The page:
That particle doesn't exist.
So, somehow, this symmetry must be broken in our universe, driving up the masses of the sparticles outside the range of our particle colliders. There are many different ways of achieving supersymmetry, all predicting different masses for the selectrons, the stop quarks, the sneutrinos and everybody else.
To date, no evidence for supersymmetry has been found, and experiments at the Large Hadron Collider have ruled out the simplest supersymmetric models. While it's not quite the last nail in the coffin, theorists are scratching their heads, wondering if supersymmetry isn't really found in nature, and what we should think of next if we can't find anything.
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Learn more by listening to the episode "Is string theory worth it? (Part 4: What we need is a superhero)" on the Ask A Spaceman podcast, available on iTunes, and on the Web at http://www.askaspaceman.com. Thanks to John C., Zachary H., @edit_room, Matthew Y., Christopher L., Krizna W., Sayan P., Neha S., Zachary H., Joyce S., Mauricio M., @shrenicshah, Panos T., Dhruv R., Maria A., Ter B., oiSnowy, Evan T., Dan M., Jon T., @twblanchard, Aurie, Christopher M., @unplugged_wire, Giacomo S., Gully F. for the questions that led to this piece! Ask your own question on Twitter using #AskASpaceman, or by following Paul @PaulMattSutter and facebook.com/PaulMattSutter. Follow us on Twitter @Spacedotcom or Facebook.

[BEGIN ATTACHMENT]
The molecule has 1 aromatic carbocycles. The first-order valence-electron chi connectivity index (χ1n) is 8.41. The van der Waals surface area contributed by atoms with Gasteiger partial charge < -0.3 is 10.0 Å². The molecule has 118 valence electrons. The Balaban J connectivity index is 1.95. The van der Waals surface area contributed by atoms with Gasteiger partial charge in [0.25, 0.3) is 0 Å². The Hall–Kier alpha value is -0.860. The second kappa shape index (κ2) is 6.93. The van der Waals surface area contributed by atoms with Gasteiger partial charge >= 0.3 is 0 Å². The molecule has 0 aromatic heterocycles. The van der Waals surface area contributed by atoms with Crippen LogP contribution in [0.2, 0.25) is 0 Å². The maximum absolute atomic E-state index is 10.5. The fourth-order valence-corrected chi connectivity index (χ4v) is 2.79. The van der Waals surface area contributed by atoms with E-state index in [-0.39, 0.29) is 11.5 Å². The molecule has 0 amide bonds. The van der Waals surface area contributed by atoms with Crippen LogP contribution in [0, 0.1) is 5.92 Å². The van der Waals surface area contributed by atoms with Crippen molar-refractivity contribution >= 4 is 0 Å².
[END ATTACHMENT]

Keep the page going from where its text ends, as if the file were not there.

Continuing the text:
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Paul M. Sutter is an astrophysicist at SUNY Stony Brook and the Flatiron Institute in New York City. Paul received his PhD in Physics from the University of Illinois at Urbana-Champaign in 2011, and spent three years at the Paris Institute of Astrophysics, followed by a research fellowship in Trieste, Italy, His research focuses on many diverse topics, from the emptiest regions of the universe to the earliest moments of the Big Bang to the hunt for the first stars. As an "Agent to the Stars," Paul has passionately engaged the public in science outreach for several years. He is the host of the popular "Ask a Spaceman!" podcast, author of "Your Place in the Universe" and "How to Die in Space" and he frequently appears on TV — including on The Weather Channel, for which he serves as Official Space Specialist.